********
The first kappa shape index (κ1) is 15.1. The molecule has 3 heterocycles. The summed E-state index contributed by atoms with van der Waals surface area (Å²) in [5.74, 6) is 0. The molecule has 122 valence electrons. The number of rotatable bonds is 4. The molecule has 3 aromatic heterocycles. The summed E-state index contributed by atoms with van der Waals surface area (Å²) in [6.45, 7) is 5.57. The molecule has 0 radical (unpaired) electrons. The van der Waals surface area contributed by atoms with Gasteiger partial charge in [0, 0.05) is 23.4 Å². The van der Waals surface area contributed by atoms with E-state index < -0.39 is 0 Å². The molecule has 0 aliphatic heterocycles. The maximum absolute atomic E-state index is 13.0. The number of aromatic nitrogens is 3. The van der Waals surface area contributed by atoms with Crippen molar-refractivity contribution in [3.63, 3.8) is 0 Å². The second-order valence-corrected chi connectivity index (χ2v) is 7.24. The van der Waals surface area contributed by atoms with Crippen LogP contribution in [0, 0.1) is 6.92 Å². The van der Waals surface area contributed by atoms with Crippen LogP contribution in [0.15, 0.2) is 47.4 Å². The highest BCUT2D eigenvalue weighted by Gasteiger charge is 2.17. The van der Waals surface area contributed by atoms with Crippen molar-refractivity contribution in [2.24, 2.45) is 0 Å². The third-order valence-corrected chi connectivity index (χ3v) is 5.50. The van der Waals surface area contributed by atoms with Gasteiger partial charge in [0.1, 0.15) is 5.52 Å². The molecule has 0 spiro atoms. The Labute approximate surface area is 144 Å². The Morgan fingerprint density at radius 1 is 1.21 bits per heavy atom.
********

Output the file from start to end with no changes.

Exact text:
The first kappa shape index (κ1) is 15.1. The molecule has 3 heterocycles. The summed E-state index contributed by atoms with van der Waals surface area (Å²) in [5.74, 6) is 0. The molecule has 122 valence electrons. The number of rotatable bonds is 4. The molecule has 3 aromatic heterocycles. The summed E-state index contributed by atoms with van der Waals surface area (Å²) in [6.45, 7) is 5.57. The molecule has 0 radical (unpaired) electrons. The van der Waals surface area contributed by atoms with Gasteiger partial charge in [0, 0.05) is 23.4 Å². The van der Waals surface area contributed by atoms with E-state index < -0.39 is 0 Å². The molecule has 0 aliphatic heterocycles. The maximum absolute atomic E-state index is 13.0. The number of aromatic nitrogens is 3. The van der Waals surface area contributed by atoms with Crippen molar-refractivity contribution in [3.63, 3.8) is 0 Å². The second-order valence-corrected chi connectivity index (χ2v) is 7.24. The van der Waals surface area contributed by atoms with Crippen LogP contribution in [0, 0.1) is 6.92 Å². The van der Waals surface area contributed by atoms with Crippen LogP contribution in [0.15, 0.2) is 47.4 Å². The highest BCUT2D eigenvalue weighted by Gasteiger charge is 2.17. The van der Waals surface area contributed by atoms with Crippen molar-refractivity contribution in [2.24, 2.45) is 0 Å². The third-order valence-corrected chi connectivity index (χ3v) is 5.50. The van der Waals surface area contributed by atoms with Gasteiger partial charge in [0.1, 0.15) is 5.52 Å². The molecule has 0 spiro atoms. The Labute approximate surface area is 144 Å². The Morgan fingerprint density at radius 1 is 1.21 bits per heavy atom.